I am in Providence attending this year’s Constraint Programming conference. I’m on the executive and we have developed new bylaws, so instead of listening to all the talks, I am involved in discussions on the minutia of quorums and transition rules. Still, there is some time for the conference itself.
I just saw a terrific talk by Matt Ginsberg of the University of Oregon and On Time Systems, a firm specializing in scheduling optimization. One of the big things they do is shipyard optimization, and he described putting together a system for better scheduling the production of navy submarines (which are boats) and carriers (which are ships). While traditional scheduling involves trying to minimize the amount of time it takes to build something, this sort of scheduling is about minimizing costs (or so he thought). So his firm put together a nice system to minimize the cost of going through the tens of thousands of tasks that go into a boat or ship. If that was the end of the talk, it would have been a fine technical talk on an interesting topic. But he went further.
“Just because a schedule looks good doesn’t mean it is good” is a phrase I wish more people would use. Lots of schedules look good, but when you try to use them they fail for easy-to-see-in-retrospect reasons. One example of this is the highly optimized crew schedules used by airlines. Sure, they look good and they appear to save money, but they are fragile: disruptions can spread throughout the system. Matt brought up two important issues not covered by the “minimize cost” aspects of their schedules. The first is the brittleness seen in airline crew schedules: will delays in one task mess up more? The second is union buy-in. If the goal is to decrease costs, won’t unions naturally be against it?
The brittleness point is important. Indeed, a minimum cost schedule is brittle (though perhaps no more brittle than the schedule currently in place), though it saves about 10.4% on costs. But the methods Matt used can be adapted to make float (the amount any task can be delayed without affecting other tasks) into account. A task with too little float (perhaps just a few work shifts) is at risk of delaying the whole project. But you can combine these objectives: minimize cost and minimize number of tight tasks. It turns out that you can decrease the number of tight tasks by more than 90% (relative to the current schedule) and still save about 10.3% on costs (numbers approximate: I have to learn to take better notes!). So decreasing brittleness comes almost for free!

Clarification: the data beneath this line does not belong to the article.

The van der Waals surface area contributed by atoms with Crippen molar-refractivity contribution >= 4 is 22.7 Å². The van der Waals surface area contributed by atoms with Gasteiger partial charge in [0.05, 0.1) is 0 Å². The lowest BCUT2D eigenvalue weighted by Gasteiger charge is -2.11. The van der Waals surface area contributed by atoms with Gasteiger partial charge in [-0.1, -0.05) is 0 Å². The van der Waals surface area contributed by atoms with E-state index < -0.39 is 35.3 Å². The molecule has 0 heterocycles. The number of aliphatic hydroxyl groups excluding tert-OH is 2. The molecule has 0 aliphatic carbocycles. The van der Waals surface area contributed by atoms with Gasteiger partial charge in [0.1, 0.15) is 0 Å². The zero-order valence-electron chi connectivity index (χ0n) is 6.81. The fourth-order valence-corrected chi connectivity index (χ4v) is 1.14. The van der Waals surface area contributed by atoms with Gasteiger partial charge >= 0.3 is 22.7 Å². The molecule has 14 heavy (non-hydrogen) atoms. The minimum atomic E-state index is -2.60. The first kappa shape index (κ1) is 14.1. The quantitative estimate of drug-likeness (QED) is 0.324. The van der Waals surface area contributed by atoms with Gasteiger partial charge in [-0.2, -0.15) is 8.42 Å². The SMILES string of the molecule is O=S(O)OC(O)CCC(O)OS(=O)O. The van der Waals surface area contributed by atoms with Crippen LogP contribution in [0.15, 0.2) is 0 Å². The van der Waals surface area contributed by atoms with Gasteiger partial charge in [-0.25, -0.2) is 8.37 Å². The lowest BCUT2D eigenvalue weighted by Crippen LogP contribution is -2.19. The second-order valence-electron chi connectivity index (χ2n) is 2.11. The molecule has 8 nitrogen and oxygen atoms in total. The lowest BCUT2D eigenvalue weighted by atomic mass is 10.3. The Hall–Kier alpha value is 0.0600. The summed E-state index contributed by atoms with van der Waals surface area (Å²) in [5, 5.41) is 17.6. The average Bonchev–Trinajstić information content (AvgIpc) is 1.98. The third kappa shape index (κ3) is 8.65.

As for the unions, one fact about shipyards is that they often layoff and then rehire lots and lots of workers. The schedules Matt provides are much smoother in the way they use workers. Certainly far more workers would have consistent jobs under the schedules, and layoffs would not occur near as often.
Overall, the shipbuilders would save money, the unionized workers would have more consistent jobs, and the building process would be less susceptible to delays. What’s not to like?
Well, the firms building the ships are paid by the Navy on a cost-plus basis. The higher the cost, the higher the plus. So they have essentially no interest in saving our money. They like high costs! Next time you see your congressman or -woman, ask “What happened to the ARGOS project to improve ship-building operations? Wasn’t that supposed to save us a few billion dollars?”
While we wait for the companies to work more efficiently, On Time Systems has a scheduling game you can play.